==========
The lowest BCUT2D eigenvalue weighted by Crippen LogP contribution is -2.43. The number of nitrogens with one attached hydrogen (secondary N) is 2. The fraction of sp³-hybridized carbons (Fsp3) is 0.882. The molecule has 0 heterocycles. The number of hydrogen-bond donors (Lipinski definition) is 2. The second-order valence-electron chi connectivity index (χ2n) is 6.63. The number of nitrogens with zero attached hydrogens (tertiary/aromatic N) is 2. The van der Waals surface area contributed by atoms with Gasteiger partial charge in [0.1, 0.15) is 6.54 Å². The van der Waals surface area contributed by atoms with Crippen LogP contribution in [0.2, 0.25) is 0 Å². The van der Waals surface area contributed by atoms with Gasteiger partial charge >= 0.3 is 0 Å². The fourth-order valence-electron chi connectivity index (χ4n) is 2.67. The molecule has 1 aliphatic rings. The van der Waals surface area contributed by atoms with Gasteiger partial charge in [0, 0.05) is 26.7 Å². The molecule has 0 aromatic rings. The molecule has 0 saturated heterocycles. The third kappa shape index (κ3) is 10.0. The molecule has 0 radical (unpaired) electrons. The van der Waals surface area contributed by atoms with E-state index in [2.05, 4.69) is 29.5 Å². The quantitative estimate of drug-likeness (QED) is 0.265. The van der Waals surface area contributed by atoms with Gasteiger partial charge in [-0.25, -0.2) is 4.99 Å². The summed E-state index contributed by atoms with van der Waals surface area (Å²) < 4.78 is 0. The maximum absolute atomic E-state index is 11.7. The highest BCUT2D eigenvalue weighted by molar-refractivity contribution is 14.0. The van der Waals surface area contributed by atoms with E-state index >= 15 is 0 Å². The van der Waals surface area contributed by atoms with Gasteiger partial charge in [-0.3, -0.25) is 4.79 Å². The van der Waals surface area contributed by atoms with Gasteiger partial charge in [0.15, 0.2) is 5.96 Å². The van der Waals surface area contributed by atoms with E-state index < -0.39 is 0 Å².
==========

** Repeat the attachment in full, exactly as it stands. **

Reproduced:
The lowest BCUT2D eigenvalue weighted by Crippen LogP contribution is -2.43. The number of nitrogens with one attached hydrogen (secondary N) is 2. The fraction of sp³-hybridized carbons (Fsp3) is 0.882. The molecule has 0 heterocycles. The number of hydrogen-bond donors (Lipinski definition) is 2. The second-order valence-electron chi connectivity index (χ2n) is 6.63. The number of nitrogens with zero attached hydrogens (tertiary/aromatic N) is 2. The van der Waals surface area contributed by atoms with Gasteiger partial charge in [0.1, 0.15) is 6.54 Å². The van der Waals surface area contributed by atoms with Crippen LogP contribution in [0.2, 0.25) is 0 Å². The van der Waals surface area contributed by atoms with Gasteiger partial charge >= 0.3 is 0 Å². The fourth-order valence-electron chi connectivity index (χ4n) is 2.67. The molecule has 1 aliphatic rings. The van der Waals surface area contributed by atoms with Gasteiger partial charge in [0, 0.05) is 26.7 Å². The molecule has 0 aromatic rings. The molecule has 0 saturated heterocycles. The third kappa shape index (κ3) is 10.0. The molecule has 0 radical (unpaired) electrons. The van der Waals surface area contributed by atoms with E-state index in [2.05, 4.69) is 29.5 Å². The quantitative estimate of drug-likeness (QED) is 0.265. The van der Waals surface area contributed by atoms with Gasteiger partial charge in [-0.25, -0.2) is 4.99 Å². The summed E-state index contributed by atoms with van der Waals surface area (Å²) < 4.78 is 0. The maximum absolute atomic E-state index is 11.7. The highest BCUT2D eigenvalue weighted by molar-refractivity contribution is 14.0. The van der Waals surface area contributed by atoms with E-state index >= 15 is 0 Å². The van der Waals surface area contributed by atoms with Gasteiger partial charge in [-0.3, -0.25) is 4.79 Å². The van der Waals surface area contributed by atoms with Gasteiger partial charge in [0.15, 0.2) is 5.96 Å². The van der Waals surface area contributed by atoms with E-state index < -0.39 is 0 Å².